For many investors, net leased assets are proving to be steady, low-risk alternative investments for their portfolios. Read on to learn why.
Investors today are increasingly turning to alternative assets for their portfolios. And many of those investors are examining net leased properties as a viable addition to their portfolio.
In a lot of cases, net leased assets can provide favorable returns with less risk and minimal oversight. This is because net lease properties have the “three-C” advantage: corporate, credit, and contract.
- Corporate. Net leased properties contain occupiers that, in many cases, are backed by national corporations or well-known regional companies. Advanced Auto, Dollar General, Kohl’s, McDonald’s and Walgreens are great examples of net lease tenants. Depending on the lease, income stream won’t dry up if the tenant leaves before the end of the lease. The corporation guarantees payments through the lease term.
- Credit. The properties are frequently occupied by credit-worthy tenants. Even tenants carrying a level or two below a BB+ investment grade can provide a steady income stream, at little risk.
- Contracts. The contract, or lease, on a net lease property can span 10 to 25 years, with renewal options and rent bumps. If the contract spells out an absolute net lease – also known as triple-net (NNN) – the investor doesn’t have to worry about maintenance costs, tax payments or other financials connected to the property.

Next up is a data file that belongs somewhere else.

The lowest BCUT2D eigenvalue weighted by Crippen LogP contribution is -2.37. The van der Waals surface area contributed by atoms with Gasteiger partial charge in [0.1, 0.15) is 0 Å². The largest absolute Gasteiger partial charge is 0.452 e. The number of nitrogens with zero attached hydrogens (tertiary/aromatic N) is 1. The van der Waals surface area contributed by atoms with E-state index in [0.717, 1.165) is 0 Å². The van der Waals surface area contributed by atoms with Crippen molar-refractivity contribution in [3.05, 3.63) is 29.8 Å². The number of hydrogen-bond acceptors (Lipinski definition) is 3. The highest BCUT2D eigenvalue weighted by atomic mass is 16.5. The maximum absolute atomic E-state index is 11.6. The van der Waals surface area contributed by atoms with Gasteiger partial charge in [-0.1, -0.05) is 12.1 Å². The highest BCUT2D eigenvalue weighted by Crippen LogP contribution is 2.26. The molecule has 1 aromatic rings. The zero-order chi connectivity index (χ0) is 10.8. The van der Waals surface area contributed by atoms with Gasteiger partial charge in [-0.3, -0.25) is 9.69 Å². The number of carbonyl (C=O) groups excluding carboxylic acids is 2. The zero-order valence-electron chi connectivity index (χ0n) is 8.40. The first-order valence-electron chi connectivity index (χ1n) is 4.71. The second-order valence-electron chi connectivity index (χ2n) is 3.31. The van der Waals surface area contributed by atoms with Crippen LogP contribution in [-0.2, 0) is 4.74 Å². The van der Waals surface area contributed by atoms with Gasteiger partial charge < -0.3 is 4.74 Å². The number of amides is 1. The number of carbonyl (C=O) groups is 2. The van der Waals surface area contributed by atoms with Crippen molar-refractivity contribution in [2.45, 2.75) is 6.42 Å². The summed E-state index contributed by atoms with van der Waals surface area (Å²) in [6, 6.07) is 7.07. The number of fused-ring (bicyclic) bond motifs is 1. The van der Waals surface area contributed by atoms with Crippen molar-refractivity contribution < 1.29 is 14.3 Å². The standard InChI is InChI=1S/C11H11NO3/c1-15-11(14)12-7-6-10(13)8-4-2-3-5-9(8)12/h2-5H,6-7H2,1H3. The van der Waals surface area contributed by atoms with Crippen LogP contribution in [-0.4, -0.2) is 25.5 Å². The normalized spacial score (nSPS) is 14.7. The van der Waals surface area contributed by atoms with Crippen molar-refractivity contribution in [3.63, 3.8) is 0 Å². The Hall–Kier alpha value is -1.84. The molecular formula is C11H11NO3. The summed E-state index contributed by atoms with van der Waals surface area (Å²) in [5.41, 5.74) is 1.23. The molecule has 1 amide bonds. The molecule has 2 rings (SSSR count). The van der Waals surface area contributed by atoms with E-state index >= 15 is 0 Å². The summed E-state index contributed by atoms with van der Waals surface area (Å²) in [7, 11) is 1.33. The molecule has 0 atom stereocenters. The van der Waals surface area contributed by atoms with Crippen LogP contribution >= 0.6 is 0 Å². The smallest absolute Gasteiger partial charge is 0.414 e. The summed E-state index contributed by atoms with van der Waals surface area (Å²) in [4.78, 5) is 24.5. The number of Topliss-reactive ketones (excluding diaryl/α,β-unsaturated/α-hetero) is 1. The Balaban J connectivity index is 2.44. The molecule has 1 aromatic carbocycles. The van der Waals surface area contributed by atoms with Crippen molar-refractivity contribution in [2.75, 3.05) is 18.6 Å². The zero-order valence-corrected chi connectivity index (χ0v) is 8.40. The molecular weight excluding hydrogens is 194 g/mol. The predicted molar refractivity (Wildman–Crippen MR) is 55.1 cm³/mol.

Even with the benefits of net leased properties as alternative investments, there is another “c” to consider: caveats. Though caveats can be minimized with good real estate fundamentals, it would be negligent to ignore them.
First, similar to all real estate, net lease properties are illiquid. They can’t be immediately sold if the investor needs immediate money. In addition, property values can change, depending on market demand and cycle, with those values having an impact on cap rates.
Second, even with rent increases, a net leased property’s rate of return is fixed throughout a hold, thereby limiting its upside. Still, the return from net leased investments are higher than bonds, which is why they could be considered real estate wrapped in a bond.
Finally, though 100% occupancy is a given with a net leased property, so is 100% vacancy if the tenant doesn’t renew. In such a case, the owner needs to find another tenant and could incur additional capital expenses to prepare and re-lease the space. However, choosing a prime location and adaptable floorplan at the onset can help kickstart a new income stream with a relatively easy re-tenanting process.
Though there are risks in any kind of investment, net leased assets can provide a stable fixed income, with little worry and hassle. Such properties can help investors advance returns, with only a slight risk increase, and should be included in any balanced portfolio.